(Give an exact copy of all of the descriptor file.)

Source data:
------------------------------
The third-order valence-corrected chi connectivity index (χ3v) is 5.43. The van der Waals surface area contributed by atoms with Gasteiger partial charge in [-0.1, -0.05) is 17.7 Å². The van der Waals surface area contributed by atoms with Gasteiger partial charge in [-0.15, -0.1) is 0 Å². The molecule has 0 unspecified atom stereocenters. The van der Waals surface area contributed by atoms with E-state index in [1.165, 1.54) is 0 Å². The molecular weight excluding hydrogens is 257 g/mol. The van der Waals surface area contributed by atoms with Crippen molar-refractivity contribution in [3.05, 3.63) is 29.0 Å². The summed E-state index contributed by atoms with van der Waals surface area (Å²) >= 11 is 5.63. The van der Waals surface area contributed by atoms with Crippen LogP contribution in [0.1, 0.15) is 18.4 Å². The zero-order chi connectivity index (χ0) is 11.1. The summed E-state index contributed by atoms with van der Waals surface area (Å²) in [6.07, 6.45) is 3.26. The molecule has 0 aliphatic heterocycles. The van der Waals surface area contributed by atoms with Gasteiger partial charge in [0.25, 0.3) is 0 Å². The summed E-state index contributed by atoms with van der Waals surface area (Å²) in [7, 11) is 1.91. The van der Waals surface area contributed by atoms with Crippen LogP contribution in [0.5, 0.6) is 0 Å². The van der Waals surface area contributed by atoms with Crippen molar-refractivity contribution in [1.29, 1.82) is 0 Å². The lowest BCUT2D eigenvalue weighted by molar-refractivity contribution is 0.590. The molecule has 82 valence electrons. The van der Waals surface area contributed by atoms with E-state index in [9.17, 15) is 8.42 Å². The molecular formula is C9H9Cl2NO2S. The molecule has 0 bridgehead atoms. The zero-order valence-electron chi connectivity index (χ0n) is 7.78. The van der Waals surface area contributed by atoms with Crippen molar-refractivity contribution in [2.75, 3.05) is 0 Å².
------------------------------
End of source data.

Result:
The third-order valence-corrected chi connectivity index (χ3v) is 5.43. The van der Waals surface area contributed by atoms with Gasteiger partial charge in [-0.1, -0.05) is 17.7 Å². The van der Waals surface area contributed by atoms with Gasteiger partial charge in [-0.15, -0.1) is 0 Å². The molecule has 0 unspecified atom stereocenters. The van der Waals surface area contributed by atoms with E-state index in [1.165, 1.54) is 0 Å². The molecular weight excluding hydrogens is 257 g/mol. The van der Waals surface area contributed by atoms with Crippen molar-refractivity contribution in [3.05, 3.63) is 29.0 Å². The summed E-state index contributed by atoms with van der Waals surface area (Å²) >= 11 is 5.63. The van der Waals surface area contributed by atoms with Crippen LogP contribution in [0.1, 0.15) is 18.4 Å². The zero-order chi connectivity index (χ0) is 11.1. The summed E-state index contributed by atoms with van der Waals surface area (Å²) in [6.07, 6.45) is 3.26. The molecule has 0 aliphatic heterocycles. The van der Waals surface area contributed by atoms with Gasteiger partial charge in [0.25, 0.3) is 0 Å². The summed E-state index contributed by atoms with van der Waals surface area (Å²) in [7, 11) is 1.91. The van der Waals surface area contributed by atoms with Crippen LogP contribution in [0.5, 0.6) is 0 Å². The van der Waals surface area contributed by atoms with Crippen molar-refractivity contribution in [1.29, 1.82) is 0 Å². The lowest BCUT2D eigenvalue weighted by molar-refractivity contribution is 0.590. The molecule has 82 valence electrons. The van der Waals surface area contributed by atoms with E-state index in [9.17, 15) is 8.42 Å². The molecular formula is C9H9Cl2NO2S. The molecule has 0 bridgehead atoms. The zero-order valence-electron chi connectivity index (χ0n) is 7.78. The van der Waals surface area contributed by atoms with Crippen molar-refractivity contribution in [2.75, 3.05) is 0 Å².